Between accounting and the accountant in organisations: the systems, the people, the mesh

Burke, Anthony and Byrne, Sean and Casey, John and Griffin, Ray (2020) Between accounting and the accountant in organisations: the systems, the people, the mesh. PhD thesis, Waterford Institute of Technology.

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This study is about the people and things of accounting, and more particularly how they relate to produce accounting work in organisations. Until recently, accounting was produced by accountants, and there was a reasonably unproblematic divide between accounting people and accounting things. This is no longer the case. The transformation taking place in the profession is difficult to interpret and theorise. Practice is ahead of our thinking, and our conceptual tools for thinking and researching accounting are struggling somewhat to allow us researchers to make sense of the change. As a result, the research that underpins this thesis starts with the everyday contemporary work of accounting in organisations - studying the stories accountants tell of the various toils and tribulations of their work from twenty four storytelling interviews. Across three papers, I engage in a theoretical exploration, drawing on recent contributions from across the social and human sciences - philosophy, anthropology, sociology, political theory, management, organisation studies and accounting, with the aspiration of drawing out a greater understanding of contemporary accounting work. Paper One sets the scene by exploring the humans and non-humans of accounting work. Relying heavily on fundamental elements of Donna Haraway’s vivid image of the cyborg, Paper One surfaces the hybridic nature of contemporary accounting work. Paper Two revisits an actor-network theory approach to the hybrid assemblage of accounting with the salve of affect theory. In doing so, Paper Two surfaces and advocates for an anti-sacrificial politics of accounting work in organisations in support of the anxious humans that appear to be ever more diminished within the emerging hybridic nature of accounting work. Going further, Paper Three seeks out a greater understanding of the spirit of accounting work in organisations, the deeply felt eschatology and sense of impending judgement that animates everyday accounting work. Taken together, assisted by recent advances in social theory, the three papers aspire to renew our thinking about accountants everyday work, searching for a greater meaning and understanding. Keywords: accounting, accountant, roles, cyborg, actor-network theory, affect theory, anxiety, anti-sacrificial, spirit of accounting, eschatology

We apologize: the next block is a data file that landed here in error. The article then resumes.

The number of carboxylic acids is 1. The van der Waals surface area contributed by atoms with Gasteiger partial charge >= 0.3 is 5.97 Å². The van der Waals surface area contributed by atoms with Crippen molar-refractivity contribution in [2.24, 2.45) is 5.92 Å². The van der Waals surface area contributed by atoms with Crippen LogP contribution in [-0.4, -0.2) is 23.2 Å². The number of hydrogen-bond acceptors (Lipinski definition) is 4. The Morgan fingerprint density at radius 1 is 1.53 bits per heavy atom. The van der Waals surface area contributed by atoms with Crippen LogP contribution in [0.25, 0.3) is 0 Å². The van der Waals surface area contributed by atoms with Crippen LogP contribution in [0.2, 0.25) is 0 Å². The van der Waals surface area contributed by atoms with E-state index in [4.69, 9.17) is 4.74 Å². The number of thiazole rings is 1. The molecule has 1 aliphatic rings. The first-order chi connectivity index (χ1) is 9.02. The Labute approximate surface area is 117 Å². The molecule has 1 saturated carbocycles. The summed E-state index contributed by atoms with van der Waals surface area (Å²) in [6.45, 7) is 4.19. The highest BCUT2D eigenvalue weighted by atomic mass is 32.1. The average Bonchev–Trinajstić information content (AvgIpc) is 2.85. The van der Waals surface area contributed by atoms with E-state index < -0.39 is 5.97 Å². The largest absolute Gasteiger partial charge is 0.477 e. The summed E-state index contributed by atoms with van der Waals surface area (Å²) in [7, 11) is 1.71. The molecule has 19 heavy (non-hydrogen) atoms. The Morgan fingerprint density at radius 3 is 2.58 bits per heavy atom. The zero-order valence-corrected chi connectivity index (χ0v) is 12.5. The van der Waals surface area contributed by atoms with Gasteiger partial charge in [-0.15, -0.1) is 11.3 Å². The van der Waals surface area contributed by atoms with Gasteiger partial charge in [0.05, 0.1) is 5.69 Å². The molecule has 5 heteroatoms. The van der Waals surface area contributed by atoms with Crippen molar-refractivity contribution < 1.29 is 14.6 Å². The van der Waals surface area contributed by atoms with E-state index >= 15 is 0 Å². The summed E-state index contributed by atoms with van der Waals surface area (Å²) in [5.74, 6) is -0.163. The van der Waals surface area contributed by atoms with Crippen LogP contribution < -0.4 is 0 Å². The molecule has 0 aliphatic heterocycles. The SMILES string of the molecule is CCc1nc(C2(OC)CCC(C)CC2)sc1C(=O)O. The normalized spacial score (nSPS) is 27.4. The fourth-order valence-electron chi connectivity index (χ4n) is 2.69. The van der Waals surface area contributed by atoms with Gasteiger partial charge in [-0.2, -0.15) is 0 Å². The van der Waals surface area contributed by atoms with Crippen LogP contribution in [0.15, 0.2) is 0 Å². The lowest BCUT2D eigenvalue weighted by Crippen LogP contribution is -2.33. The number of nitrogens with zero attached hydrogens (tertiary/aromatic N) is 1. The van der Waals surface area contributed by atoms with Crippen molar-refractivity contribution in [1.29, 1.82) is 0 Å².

Item Type: Thesis (PhD)
Additional Information: This was for the final master project This is a placeholder note
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Depositing User: Derek Langford
Date Deposited: 22 Sep 2020 10:20
Last Modified: 03 Mar 2024 00:03

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